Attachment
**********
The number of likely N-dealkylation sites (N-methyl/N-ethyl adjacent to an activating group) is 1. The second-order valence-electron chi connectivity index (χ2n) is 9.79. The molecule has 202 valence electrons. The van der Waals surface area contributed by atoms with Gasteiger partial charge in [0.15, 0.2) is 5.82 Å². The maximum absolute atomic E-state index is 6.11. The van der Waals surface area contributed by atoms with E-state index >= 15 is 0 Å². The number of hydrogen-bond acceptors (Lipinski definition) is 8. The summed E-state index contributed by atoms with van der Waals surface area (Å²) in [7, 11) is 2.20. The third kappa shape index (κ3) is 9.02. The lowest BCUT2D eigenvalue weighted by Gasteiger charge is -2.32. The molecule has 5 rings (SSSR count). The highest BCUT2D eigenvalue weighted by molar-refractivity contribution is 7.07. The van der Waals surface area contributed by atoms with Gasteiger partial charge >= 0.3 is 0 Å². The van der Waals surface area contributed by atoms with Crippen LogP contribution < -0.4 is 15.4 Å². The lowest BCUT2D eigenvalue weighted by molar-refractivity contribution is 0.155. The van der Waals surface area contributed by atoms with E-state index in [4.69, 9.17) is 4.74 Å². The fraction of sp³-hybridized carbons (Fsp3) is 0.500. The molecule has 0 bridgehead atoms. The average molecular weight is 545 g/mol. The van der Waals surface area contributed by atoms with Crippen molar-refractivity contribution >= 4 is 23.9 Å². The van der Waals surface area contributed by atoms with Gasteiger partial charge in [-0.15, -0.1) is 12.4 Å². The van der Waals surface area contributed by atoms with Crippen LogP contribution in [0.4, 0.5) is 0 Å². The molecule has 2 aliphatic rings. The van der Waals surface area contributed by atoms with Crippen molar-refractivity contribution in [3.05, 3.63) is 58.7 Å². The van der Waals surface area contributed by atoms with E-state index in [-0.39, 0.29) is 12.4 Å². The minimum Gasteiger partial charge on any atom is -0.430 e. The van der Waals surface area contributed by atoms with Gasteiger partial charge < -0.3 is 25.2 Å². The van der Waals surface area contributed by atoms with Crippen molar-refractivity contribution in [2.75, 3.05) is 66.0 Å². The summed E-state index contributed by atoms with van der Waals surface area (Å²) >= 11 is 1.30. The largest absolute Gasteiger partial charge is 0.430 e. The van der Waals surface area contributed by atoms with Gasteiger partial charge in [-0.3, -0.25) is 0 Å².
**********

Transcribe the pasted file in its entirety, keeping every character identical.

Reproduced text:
The number of likely N-dealkylation sites (N-methyl/N-ethyl adjacent to an activating group) is 1. The second-order valence-electron chi connectivity index (χ2n) is 9.79. The molecule has 202 valence electrons. The van der Waals surface area contributed by atoms with Gasteiger partial charge in [0.15, 0.2) is 5.82 Å². The maximum absolute atomic E-state index is 6.11. The van der Waals surface area contributed by atoms with E-state index >= 15 is 0 Å². The number of hydrogen-bond acceptors (Lipinski definition) is 8. The summed E-state index contributed by atoms with van der Waals surface area (Å²) in [7, 11) is 2.20. The third kappa shape index (κ3) is 9.02. The lowest BCUT2D eigenvalue weighted by Gasteiger charge is -2.32. The molecule has 5 rings (SSSR count). The highest BCUT2D eigenvalue weighted by molar-refractivity contribution is 7.07. The van der Waals surface area contributed by atoms with Gasteiger partial charge >= 0.3 is 0 Å². The van der Waals surface area contributed by atoms with Crippen LogP contribution < -0.4 is 15.4 Å². The lowest BCUT2D eigenvalue weighted by molar-refractivity contribution is 0.155. The van der Waals surface area contributed by atoms with E-state index in [4.69, 9.17) is 4.74 Å². The fraction of sp³-hybridized carbons (Fsp3) is 0.500. The molecule has 0 bridgehead atoms. The average molecular weight is 545 g/mol. The van der Waals surface area contributed by atoms with Crippen molar-refractivity contribution >= 4 is 23.9 Å². The van der Waals surface area contributed by atoms with Gasteiger partial charge in [-0.15, -0.1) is 12.4 Å². The van der Waals surface area contributed by atoms with Crippen LogP contribution in [0.4, 0.5) is 0 Å². The molecule has 2 aliphatic rings. The van der Waals surface area contributed by atoms with Crippen molar-refractivity contribution in [3.05, 3.63) is 58.7 Å². The van der Waals surface area contributed by atoms with E-state index in [-0.39, 0.29) is 12.4 Å². The minimum Gasteiger partial charge on any atom is -0.430 e. The van der Waals surface area contributed by atoms with Gasteiger partial charge < -0.3 is 25.2 Å². The van der Waals surface area contributed by atoms with Crippen molar-refractivity contribution in [2.75, 3.05) is 66.0 Å². The summed E-state index contributed by atoms with van der Waals surface area (Å²) >= 11 is 1.30. The largest absolute Gasteiger partial charge is 0.430 e. The van der Waals surface area contributed by atoms with Gasteiger partial charge in [-0.3, -0.25) is 0 Å².